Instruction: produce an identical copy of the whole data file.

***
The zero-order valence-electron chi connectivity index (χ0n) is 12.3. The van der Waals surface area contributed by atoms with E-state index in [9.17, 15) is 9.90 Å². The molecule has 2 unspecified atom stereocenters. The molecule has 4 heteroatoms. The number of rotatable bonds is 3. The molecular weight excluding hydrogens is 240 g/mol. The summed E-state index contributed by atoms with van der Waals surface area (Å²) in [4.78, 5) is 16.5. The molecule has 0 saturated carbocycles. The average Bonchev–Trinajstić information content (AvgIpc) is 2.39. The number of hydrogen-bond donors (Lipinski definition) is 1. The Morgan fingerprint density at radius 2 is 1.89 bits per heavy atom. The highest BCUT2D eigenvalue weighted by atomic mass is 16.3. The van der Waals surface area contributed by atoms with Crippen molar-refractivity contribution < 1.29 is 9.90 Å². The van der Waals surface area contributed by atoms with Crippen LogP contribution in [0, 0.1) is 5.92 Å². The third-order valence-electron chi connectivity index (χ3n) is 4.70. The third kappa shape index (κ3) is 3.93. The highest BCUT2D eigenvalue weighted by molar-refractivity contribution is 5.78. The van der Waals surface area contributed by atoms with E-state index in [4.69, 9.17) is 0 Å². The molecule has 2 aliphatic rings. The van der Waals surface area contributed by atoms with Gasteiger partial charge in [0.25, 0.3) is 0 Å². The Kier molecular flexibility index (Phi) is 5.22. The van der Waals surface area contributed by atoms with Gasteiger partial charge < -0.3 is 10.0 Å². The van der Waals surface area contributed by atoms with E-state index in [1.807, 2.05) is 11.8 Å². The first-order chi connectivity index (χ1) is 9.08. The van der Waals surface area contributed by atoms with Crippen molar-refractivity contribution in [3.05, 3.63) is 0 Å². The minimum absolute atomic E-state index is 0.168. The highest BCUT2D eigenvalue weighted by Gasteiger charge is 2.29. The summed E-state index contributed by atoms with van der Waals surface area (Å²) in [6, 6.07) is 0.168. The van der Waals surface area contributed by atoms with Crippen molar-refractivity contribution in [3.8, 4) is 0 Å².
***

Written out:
The zero-order valence-electron chi connectivity index (χ0n) is 12.3. The van der Waals surface area contributed by atoms with E-state index in [9.17, 15) is 9.90 Å². The molecule has 2 unspecified atom stereocenters. The molecule has 4 heteroatoms. The number of rotatable bonds is 3. The molecular weight excluding hydrogens is 240 g/mol. The summed E-state index contributed by atoms with van der Waals surface area (Å²) in [4.78, 5) is 16.5. The molecule has 0 saturated carbocycles. The average Bonchev–Trinajstić information content (AvgIpc) is 2.39. The number of hydrogen-bond donors (Lipinski definition) is 1. The Morgan fingerprint density at radius 2 is 1.89 bits per heavy atom. The highest BCUT2D eigenvalue weighted by atomic mass is 16.3. The van der Waals surface area contributed by atoms with Crippen molar-refractivity contribution < 1.29 is 9.90 Å². The van der Waals surface area contributed by atoms with Crippen LogP contribution in [0, 0.1) is 5.92 Å². The third-order valence-electron chi connectivity index (χ3n) is 4.70. The third kappa shape index (κ3) is 3.93. The highest BCUT2D eigenvalue weighted by molar-refractivity contribution is 5.78. The van der Waals surface area contributed by atoms with E-state index in [4.69, 9.17) is 0 Å². The molecule has 2 aliphatic rings. The van der Waals surface area contributed by atoms with Gasteiger partial charge in [0.25, 0.3) is 0 Å². The Kier molecular flexibility index (Phi) is 5.22. The van der Waals surface area contributed by atoms with Gasteiger partial charge < -0.3 is 10.0 Å². The van der Waals surface area contributed by atoms with E-state index in [1.807, 2.05) is 11.8 Å². The first-order chi connectivity index (χ1) is 9.08. The van der Waals surface area contributed by atoms with Crippen molar-refractivity contribution in [3.05, 3.63) is 0 Å². The minimum absolute atomic E-state index is 0.168. The highest BCUT2D eigenvalue weighted by Gasteiger charge is 2.29. The summed E-state index contributed by atoms with van der Waals surface area (Å²) in [6, 6.07) is 0.168. The van der Waals surface area contributed by atoms with Crippen molar-refractivity contribution in [3.8, 4) is 0 Å².